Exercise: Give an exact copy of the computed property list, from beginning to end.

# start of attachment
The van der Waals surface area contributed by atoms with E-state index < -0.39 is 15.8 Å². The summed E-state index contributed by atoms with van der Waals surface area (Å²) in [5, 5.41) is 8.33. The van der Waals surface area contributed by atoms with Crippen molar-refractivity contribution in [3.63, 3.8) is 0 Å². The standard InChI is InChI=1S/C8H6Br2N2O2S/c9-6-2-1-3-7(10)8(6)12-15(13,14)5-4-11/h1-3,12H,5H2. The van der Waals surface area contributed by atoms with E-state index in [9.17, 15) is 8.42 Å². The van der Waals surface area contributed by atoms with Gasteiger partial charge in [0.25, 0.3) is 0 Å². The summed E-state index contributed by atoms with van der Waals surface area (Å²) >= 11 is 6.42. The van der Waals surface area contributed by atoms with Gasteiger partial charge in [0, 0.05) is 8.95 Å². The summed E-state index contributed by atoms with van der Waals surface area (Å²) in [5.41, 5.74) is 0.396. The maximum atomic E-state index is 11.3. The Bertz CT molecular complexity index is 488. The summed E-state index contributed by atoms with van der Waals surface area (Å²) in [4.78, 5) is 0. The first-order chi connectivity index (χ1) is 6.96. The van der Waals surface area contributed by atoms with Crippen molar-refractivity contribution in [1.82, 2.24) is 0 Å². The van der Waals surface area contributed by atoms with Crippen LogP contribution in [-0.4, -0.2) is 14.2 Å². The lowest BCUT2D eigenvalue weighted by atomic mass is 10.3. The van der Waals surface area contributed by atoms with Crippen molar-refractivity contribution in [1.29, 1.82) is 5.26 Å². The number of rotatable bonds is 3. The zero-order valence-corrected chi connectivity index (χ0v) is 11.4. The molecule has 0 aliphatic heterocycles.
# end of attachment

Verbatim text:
The van der Waals surface area contributed by atoms with E-state index < -0.39 is 15.8 Å². The summed E-state index contributed by atoms with van der Waals surface area (Å²) in [5, 5.41) is 8.33. The van der Waals surface area contributed by atoms with Crippen molar-refractivity contribution in [3.63, 3.8) is 0 Å². The standard InChI is InChI=1S/C8H6Br2N2O2S/c9-6-2-1-3-7(10)8(6)12-15(13,14)5-4-11/h1-3,12H,5H2. The van der Waals surface area contributed by atoms with E-state index in [9.17, 15) is 8.42 Å². The van der Waals surface area contributed by atoms with Gasteiger partial charge in [0.25, 0.3) is 0 Å². The summed E-state index contributed by atoms with van der Waals surface area (Å²) >= 11 is 6.42. The van der Waals surface area contributed by atoms with Gasteiger partial charge in [0, 0.05) is 8.95 Å². The summed E-state index contributed by atoms with van der Waals surface area (Å²) in [5.41, 5.74) is 0.396. The maximum atomic E-state index is 11.3. The Bertz CT molecular complexity index is 488. The summed E-state index contributed by atoms with van der Waals surface area (Å²) in [4.78, 5) is 0. The first-order chi connectivity index (χ1) is 6.96. The van der Waals surface area contributed by atoms with Crippen molar-refractivity contribution in [1.82, 2.24) is 0 Å². The van der Waals surface area contributed by atoms with Crippen LogP contribution in [-0.4, -0.2) is 14.2 Å². The lowest BCUT2D eigenvalue weighted by atomic mass is 10.3. The van der Waals surface area contributed by atoms with Crippen molar-refractivity contribution in [1.29, 1.82) is 5.26 Å². The number of rotatable bonds is 3. The zero-order valence-corrected chi connectivity index (χ0v) is 11.4. The molecule has 0 aliphatic heterocycles.